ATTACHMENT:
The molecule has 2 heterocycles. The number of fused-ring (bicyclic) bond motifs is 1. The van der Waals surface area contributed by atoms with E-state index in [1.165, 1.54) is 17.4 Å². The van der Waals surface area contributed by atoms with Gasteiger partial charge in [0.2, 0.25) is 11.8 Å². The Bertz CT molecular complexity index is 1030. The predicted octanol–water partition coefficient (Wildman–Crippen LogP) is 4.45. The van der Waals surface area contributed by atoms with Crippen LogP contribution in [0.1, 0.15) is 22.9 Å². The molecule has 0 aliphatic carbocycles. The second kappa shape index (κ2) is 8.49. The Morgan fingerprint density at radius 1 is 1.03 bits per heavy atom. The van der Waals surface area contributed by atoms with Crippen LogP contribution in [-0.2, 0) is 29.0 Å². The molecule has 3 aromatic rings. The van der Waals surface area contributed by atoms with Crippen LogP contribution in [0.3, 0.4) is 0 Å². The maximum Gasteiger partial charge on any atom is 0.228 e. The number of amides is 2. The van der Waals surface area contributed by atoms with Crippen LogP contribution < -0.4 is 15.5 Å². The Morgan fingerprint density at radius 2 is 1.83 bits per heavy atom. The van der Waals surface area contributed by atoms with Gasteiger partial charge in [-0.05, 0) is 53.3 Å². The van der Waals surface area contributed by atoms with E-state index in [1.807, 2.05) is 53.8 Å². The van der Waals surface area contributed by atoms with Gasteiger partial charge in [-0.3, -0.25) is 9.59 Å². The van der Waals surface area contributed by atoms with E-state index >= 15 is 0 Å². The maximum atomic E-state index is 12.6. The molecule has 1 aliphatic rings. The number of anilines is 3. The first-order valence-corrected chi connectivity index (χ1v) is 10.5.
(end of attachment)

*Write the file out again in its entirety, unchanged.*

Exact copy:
The molecule has 2 heterocycles. The number of fused-ring (bicyclic) bond motifs is 1. The van der Waals surface area contributed by atoms with E-state index in [1.165, 1.54) is 17.4 Å². The van der Waals surface area contributed by atoms with Gasteiger partial charge in [0.2, 0.25) is 11.8 Å². The Bertz CT molecular complexity index is 1030. The predicted octanol–water partition coefficient (Wildman–Crippen LogP) is 4.45. The van der Waals surface area contributed by atoms with Crippen LogP contribution in [0.1, 0.15) is 22.9 Å². The molecule has 0 aliphatic carbocycles. The second kappa shape index (κ2) is 8.49. The Morgan fingerprint density at radius 1 is 1.03 bits per heavy atom. The van der Waals surface area contributed by atoms with Crippen LogP contribution in [-0.2, 0) is 29.0 Å². The molecule has 3 aromatic rings. The van der Waals surface area contributed by atoms with Crippen LogP contribution in [0.3, 0.4) is 0 Å². The maximum Gasteiger partial charge on any atom is 0.228 e. The number of amides is 2. The van der Waals surface area contributed by atoms with Crippen LogP contribution < -0.4 is 15.5 Å². The Morgan fingerprint density at radius 2 is 1.83 bits per heavy atom. The van der Waals surface area contributed by atoms with Gasteiger partial charge in [-0.05, 0) is 53.3 Å². The van der Waals surface area contributed by atoms with E-state index in [1.807, 2.05) is 53.8 Å². The van der Waals surface area contributed by atoms with Gasteiger partial charge in [-0.3, -0.25) is 9.59 Å². The van der Waals surface area contributed by atoms with E-state index >= 15 is 0 Å². The maximum atomic E-state index is 12.6. The molecule has 1 aliphatic rings. The number of anilines is 3. The first-order valence-corrected chi connectivity index (χ1v) is 10.5.